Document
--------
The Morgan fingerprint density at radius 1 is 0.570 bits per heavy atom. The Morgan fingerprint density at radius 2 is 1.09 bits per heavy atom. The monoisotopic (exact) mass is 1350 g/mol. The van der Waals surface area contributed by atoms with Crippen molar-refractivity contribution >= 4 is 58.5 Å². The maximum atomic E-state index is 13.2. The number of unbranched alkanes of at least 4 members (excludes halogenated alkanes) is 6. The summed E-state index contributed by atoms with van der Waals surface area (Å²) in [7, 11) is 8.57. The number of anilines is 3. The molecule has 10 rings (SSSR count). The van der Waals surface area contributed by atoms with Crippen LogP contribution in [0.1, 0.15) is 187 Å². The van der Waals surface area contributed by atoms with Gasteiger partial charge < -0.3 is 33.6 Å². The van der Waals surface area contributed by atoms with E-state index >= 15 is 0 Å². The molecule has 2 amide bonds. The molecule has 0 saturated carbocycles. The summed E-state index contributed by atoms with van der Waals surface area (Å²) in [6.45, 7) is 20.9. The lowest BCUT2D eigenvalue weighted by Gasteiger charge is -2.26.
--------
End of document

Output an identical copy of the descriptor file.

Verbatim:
The Morgan fingerprint density at radius 1 is 0.570 bits per heavy atom. The Morgan fingerprint density at radius 2 is 1.09 bits per heavy atom. The monoisotopic (exact) mass is 1350 g/mol. The van der Waals surface area contributed by atoms with Crippen molar-refractivity contribution >= 4 is 58.5 Å². The maximum atomic E-state index is 13.2. The number of unbranched alkanes of at least 4 members (excludes halogenated alkanes) is 6. The summed E-state index contributed by atoms with van der Waals surface area (Å²) in [7, 11) is 8.57. The number of anilines is 3. The molecule has 10 rings (SSSR count). The van der Waals surface area contributed by atoms with Crippen LogP contribution in [0.1, 0.15) is 187 Å². The van der Waals surface area contributed by atoms with Gasteiger partial charge < -0.3 is 33.6 Å². The van der Waals surface area contributed by atoms with E-state index >= 15 is 0 Å². The molecule has 2 amide bonds. The molecule has 0 saturated carbocycles. The summed E-state index contributed by atoms with van der Waals surface area (Å²) in [6.45, 7) is 20.9. The lowest BCUT2D eigenvalue weighted by Gasteiger charge is -2.26.